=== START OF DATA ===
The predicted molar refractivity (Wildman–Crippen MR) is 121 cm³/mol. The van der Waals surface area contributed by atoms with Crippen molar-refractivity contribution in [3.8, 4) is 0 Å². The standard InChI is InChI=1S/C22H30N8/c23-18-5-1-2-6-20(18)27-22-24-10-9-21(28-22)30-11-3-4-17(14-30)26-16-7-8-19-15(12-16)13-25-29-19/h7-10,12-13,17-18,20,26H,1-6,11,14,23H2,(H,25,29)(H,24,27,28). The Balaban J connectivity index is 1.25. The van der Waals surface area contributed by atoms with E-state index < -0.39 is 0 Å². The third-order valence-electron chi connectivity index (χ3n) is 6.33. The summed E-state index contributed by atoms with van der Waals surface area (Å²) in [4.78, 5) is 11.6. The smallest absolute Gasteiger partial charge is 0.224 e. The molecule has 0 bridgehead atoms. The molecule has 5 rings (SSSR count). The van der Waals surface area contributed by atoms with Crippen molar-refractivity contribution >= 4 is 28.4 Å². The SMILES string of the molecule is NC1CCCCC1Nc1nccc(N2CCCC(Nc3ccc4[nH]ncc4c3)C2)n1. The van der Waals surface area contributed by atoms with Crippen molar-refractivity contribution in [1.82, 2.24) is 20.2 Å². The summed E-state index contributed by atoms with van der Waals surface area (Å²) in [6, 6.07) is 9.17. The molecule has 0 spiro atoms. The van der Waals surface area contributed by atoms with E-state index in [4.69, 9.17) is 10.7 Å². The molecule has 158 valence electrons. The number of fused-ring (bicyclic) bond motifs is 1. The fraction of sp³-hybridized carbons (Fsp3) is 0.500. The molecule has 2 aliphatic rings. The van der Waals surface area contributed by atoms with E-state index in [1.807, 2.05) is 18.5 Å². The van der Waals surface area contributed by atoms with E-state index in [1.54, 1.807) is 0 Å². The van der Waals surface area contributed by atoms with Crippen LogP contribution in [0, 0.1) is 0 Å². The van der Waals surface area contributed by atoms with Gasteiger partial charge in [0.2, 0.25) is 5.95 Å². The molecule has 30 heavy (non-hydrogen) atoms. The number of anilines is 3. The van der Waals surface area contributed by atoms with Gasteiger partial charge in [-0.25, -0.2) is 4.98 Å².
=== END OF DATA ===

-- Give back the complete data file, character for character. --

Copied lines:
The predicted molar refractivity (Wildman–Crippen MR) is 121 cm³/mol. The van der Waals surface area contributed by atoms with Crippen molar-refractivity contribution in [3.8, 4) is 0 Å². The standard InChI is InChI=1S/C22H30N8/c23-18-5-1-2-6-20(18)27-22-24-10-9-21(28-22)30-11-3-4-17(14-30)26-16-7-8-19-15(12-16)13-25-29-19/h7-10,12-13,17-18,20,26H,1-6,11,14,23H2,(H,25,29)(H,24,27,28). The Balaban J connectivity index is 1.25. The van der Waals surface area contributed by atoms with E-state index < -0.39 is 0 Å². The third-order valence-electron chi connectivity index (χ3n) is 6.33. The summed E-state index contributed by atoms with van der Waals surface area (Å²) in [4.78, 5) is 11.6. The smallest absolute Gasteiger partial charge is 0.224 e. The molecule has 0 bridgehead atoms. The molecule has 5 rings (SSSR count). The van der Waals surface area contributed by atoms with Crippen molar-refractivity contribution >= 4 is 28.4 Å². The SMILES string of the molecule is NC1CCCCC1Nc1nccc(N2CCCC(Nc3ccc4[nH]ncc4c3)C2)n1. The van der Waals surface area contributed by atoms with Crippen molar-refractivity contribution in [1.82, 2.24) is 20.2 Å². The summed E-state index contributed by atoms with van der Waals surface area (Å²) in [6, 6.07) is 9.17. The molecule has 0 spiro atoms. The van der Waals surface area contributed by atoms with E-state index in [4.69, 9.17) is 10.7 Å². The molecule has 158 valence electrons. The number of fused-ring (bicyclic) bond motifs is 1. The fraction of sp³-hybridized carbons (Fsp3) is 0.500. The molecule has 2 aliphatic rings. The van der Waals surface area contributed by atoms with E-state index in [1.807, 2.05) is 18.5 Å². The van der Waals surface area contributed by atoms with E-state index in [1.54, 1.807) is 0 Å². The van der Waals surface area contributed by atoms with Crippen LogP contribution in [0, 0.1) is 0 Å². The van der Waals surface area contributed by atoms with Gasteiger partial charge in [0.2, 0.25) is 5.95 Å². The molecule has 30 heavy (non-hydrogen) atoms. The number of anilines is 3. The van der Waals surface area contributed by atoms with Gasteiger partial charge in [-0.25, -0.2) is 4.98 Å².